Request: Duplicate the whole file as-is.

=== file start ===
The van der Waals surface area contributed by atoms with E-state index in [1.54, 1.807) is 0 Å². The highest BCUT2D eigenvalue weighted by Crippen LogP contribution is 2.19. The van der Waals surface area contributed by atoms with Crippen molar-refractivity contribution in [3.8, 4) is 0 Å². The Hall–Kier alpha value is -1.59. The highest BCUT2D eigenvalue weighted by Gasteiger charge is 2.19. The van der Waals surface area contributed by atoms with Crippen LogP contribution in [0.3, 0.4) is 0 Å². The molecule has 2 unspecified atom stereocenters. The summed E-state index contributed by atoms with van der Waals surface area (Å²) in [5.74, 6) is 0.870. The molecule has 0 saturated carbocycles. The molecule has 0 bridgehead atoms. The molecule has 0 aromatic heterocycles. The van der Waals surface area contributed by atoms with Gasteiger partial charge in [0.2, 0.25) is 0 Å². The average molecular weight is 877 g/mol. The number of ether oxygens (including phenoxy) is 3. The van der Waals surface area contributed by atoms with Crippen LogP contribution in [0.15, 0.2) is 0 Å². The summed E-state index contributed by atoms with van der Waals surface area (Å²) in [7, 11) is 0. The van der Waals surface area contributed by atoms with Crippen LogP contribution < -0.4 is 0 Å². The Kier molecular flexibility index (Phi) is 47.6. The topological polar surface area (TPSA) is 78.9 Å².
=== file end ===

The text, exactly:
The van der Waals surface area contributed by atoms with E-state index in [1.54, 1.807) is 0 Å². The highest BCUT2D eigenvalue weighted by Crippen LogP contribution is 2.19. The van der Waals surface area contributed by atoms with Crippen molar-refractivity contribution in [3.8, 4) is 0 Å². The Hall–Kier alpha value is -1.59. The highest BCUT2D eigenvalue weighted by Gasteiger charge is 2.19. The van der Waals surface area contributed by atoms with Crippen LogP contribution in [0.3, 0.4) is 0 Å². The molecule has 2 unspecified atom stereocenters. The summed E-state index contributed by atoms with van der Waals surface area (Å²) in [5.74, 6) is 0.870. The molecule has 0 saturated carbocycles. The molecule has 0 bridgehead atoms. The molecule has 0 aromatic heterocycles. The van der Waals surface area contributed by atoms with Gasteiger partial charge in [0.2, 0.25) is 0 Å². The average molecular weight is 877 g/mol. The number of ether oxygens (including phenoxy) is 3. The van der Waals surface area contributed by atoms with Crippen LogP contribution in [0.15, 0.2) is 0 Å². The summed E-state index contributed by atoms with van der Waals surface area (Å²) in [7, 11) is 0. The van der Waals surface area contributed by atoms with Crippen LogP contribution < -0.4 is 0 Å². The Kier molecular flexibility index (Phi) is 47.6. The topological polar surface area (TPSA) is 78.9 Å².